Finding A Voice

This week's NPR religion podcast is causing me to revisit the Pat Robertson remarks about Israeli PM Ariel Sharon.

The evangelical Christian community was quick to separate themselves from Uncle Pat's ramblings. This leaves the media with a new dilemma. No self-respecting Christian wants to be identified with Robertson's opinions; he's just a lone-lunatic who represents only himself. So now, they need to find a new spokesman, someone to quote when something crazy happens in the world. Amy Sullivan at the Washington Monthly blog offered up her suggestions to replace Pat and also defunct blowhard Jerry Falwell. Her list frightens me more than a hairspray shortage at the TBN studios. Here's the men she offers up [notice no females. Interesting?] and my immediate vote on their representation of the evangelical nation.

Ted Haggard- Not my President.
Rick Warren- The guy I [purposely] like best on this list.
Brian McLaren- Does he even know what he believes?
Joel Osteen- Um, no.
Rod Parsley- Um, seriously, no.
Franklin Graham- I'd rather have his dad.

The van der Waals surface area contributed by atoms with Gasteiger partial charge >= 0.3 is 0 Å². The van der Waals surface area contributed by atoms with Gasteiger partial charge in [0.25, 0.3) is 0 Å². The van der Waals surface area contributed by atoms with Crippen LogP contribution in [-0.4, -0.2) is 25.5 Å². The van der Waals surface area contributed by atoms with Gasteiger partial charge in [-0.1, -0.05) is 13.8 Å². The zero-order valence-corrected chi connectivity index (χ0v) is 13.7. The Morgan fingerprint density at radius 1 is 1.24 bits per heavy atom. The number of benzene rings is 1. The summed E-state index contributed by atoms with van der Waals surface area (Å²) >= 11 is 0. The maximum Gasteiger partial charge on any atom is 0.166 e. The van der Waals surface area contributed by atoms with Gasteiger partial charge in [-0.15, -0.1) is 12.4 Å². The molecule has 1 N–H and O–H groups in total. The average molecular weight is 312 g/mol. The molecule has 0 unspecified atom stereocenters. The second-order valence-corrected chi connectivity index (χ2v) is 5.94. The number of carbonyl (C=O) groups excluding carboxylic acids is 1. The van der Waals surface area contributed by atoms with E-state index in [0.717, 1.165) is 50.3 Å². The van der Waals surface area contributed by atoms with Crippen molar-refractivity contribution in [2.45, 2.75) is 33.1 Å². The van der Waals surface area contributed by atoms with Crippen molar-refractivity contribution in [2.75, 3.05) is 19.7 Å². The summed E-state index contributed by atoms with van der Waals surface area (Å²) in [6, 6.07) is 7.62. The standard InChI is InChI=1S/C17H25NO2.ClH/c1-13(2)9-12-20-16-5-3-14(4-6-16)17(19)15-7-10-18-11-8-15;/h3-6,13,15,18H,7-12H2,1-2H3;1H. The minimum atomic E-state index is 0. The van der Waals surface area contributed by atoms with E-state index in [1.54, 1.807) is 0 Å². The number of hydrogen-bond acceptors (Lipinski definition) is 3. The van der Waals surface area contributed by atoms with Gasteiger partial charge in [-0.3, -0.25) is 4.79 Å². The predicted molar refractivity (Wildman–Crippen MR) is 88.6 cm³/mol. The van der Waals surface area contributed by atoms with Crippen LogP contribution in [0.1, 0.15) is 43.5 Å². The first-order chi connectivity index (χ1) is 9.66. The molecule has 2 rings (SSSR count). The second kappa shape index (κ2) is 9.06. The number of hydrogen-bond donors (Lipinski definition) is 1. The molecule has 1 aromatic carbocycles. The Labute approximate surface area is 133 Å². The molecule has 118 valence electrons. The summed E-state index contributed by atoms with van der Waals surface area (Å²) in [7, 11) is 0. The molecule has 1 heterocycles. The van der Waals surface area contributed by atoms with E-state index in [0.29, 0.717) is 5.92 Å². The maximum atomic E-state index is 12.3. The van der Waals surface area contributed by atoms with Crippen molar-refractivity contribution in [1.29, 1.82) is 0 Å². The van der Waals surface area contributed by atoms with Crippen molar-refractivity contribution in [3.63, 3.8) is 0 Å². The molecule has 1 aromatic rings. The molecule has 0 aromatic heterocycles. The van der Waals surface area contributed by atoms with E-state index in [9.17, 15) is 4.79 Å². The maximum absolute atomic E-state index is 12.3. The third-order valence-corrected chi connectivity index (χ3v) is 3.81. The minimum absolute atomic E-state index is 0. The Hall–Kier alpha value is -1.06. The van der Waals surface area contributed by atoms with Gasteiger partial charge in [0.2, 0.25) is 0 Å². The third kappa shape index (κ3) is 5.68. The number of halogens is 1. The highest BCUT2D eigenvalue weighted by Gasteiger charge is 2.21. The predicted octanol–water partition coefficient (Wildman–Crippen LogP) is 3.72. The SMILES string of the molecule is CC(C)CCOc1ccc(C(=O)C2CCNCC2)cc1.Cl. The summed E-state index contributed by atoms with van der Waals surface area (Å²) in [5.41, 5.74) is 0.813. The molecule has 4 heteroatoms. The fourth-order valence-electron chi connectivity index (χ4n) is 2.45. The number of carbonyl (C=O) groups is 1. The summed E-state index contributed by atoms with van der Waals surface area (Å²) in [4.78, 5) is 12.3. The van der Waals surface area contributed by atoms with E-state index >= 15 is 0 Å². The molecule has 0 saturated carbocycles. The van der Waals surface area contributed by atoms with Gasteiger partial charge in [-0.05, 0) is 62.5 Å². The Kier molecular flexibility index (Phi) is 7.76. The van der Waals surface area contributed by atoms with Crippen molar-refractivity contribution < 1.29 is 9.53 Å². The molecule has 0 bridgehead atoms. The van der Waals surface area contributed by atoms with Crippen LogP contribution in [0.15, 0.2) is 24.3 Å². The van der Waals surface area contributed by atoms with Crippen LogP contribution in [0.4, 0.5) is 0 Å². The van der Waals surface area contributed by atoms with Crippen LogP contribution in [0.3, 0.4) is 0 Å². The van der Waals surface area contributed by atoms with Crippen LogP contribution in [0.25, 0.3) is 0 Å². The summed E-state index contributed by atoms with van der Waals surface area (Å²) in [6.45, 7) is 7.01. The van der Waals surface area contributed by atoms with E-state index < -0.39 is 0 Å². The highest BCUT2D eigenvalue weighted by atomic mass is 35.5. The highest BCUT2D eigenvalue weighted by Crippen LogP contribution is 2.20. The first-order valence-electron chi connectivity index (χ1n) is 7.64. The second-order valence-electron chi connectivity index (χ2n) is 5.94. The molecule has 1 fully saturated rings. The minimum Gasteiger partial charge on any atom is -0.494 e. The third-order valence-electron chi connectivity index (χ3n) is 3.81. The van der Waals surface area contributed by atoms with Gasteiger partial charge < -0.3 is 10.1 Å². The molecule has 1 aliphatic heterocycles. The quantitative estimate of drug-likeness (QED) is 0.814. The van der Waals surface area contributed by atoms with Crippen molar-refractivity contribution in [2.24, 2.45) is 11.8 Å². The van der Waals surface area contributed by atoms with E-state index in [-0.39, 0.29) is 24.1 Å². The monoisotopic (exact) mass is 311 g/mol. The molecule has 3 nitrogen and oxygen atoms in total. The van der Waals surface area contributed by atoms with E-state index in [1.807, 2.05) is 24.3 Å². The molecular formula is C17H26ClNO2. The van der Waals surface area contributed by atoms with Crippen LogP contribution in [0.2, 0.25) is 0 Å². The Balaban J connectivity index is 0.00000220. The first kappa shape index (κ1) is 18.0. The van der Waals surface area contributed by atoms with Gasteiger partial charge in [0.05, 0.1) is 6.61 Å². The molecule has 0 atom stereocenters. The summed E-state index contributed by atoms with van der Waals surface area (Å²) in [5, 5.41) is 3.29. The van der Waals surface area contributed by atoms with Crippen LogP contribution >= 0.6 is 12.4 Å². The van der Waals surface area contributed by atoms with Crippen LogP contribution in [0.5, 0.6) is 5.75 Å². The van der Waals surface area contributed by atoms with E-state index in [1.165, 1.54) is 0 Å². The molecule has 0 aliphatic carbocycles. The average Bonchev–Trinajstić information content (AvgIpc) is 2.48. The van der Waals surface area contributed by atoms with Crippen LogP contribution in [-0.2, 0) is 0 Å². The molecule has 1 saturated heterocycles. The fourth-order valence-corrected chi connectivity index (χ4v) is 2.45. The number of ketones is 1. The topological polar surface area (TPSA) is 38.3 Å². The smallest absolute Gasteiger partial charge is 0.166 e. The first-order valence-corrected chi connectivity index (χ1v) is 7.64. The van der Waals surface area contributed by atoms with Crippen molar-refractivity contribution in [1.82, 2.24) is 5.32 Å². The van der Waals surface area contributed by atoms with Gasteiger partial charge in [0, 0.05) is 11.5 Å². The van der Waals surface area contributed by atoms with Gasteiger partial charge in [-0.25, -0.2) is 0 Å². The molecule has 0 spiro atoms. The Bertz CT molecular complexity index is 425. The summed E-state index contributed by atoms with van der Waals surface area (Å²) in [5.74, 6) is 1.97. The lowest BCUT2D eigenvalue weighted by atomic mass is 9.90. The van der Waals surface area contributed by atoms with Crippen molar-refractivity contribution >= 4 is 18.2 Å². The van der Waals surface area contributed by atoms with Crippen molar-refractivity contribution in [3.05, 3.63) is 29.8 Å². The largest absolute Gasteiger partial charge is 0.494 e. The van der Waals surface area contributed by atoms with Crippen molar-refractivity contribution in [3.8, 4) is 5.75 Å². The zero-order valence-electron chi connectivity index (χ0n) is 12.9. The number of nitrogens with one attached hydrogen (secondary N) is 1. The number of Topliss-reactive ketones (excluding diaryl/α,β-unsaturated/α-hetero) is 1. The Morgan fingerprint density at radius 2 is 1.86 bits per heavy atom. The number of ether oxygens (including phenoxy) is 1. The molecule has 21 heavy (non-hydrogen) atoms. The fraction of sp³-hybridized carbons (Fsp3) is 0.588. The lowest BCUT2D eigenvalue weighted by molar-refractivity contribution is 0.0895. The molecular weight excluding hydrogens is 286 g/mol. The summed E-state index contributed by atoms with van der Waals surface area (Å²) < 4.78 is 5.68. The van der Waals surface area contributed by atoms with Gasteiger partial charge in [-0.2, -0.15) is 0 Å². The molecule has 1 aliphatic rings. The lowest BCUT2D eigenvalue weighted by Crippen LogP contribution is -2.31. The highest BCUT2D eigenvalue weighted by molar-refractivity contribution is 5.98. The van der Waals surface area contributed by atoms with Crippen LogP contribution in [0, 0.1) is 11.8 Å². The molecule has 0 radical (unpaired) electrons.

Jim Wallis- Well intentioned, but a too liberal for even me.
Ron Sider- Call me ignorant but I really don't know who he is
Tony Campolo- I just can't see it.
Herb Lusk- See Ron Sider.
TD Jakes- Sorry, but thou art loosed.

So with my almost unanimous rejection of this list I'm left to wonder a few things.
- Are my standards too high?
- Am I expecting these guys to be/do more than humanly possible?
- Is the problem with me, feeling caught in the middle of the conservative/liberal theological spectrum?
- I am just stuck up?

I'm still sorting through those questions but, in the meantime, who's my choice to speak for American evangelicals?

No one.

That's right, I'd prefer silence.

It's an impossible task, so why even bother? No one would think of selecting one person to be the official spokesperson for all American Caucasians. And it's the same thing with evangelicals. If you gathered that group above in a room, how many issues do you think they'd agree on? I'd be embarrassed to hold the theology of at least half the guys on that list so why would I want them answering spiritual/theological/cultural questions on my behalf? True, I share some of the same foundational beliefs as these guys- Jesus, Bible, etc. But when some of them open their mouths, it makes me want to hide . . . or hurl . . . or do both.

Obviously this whole debate hinges on whether or not I continue to identify myself as an evangelical. Of that I'm not too sure. I find myself drifting back to my Restoration Movement roots where just being a Christian was enough. This way no one has to do the talking and I can just let Jesus speak for me.

If only it were that simple.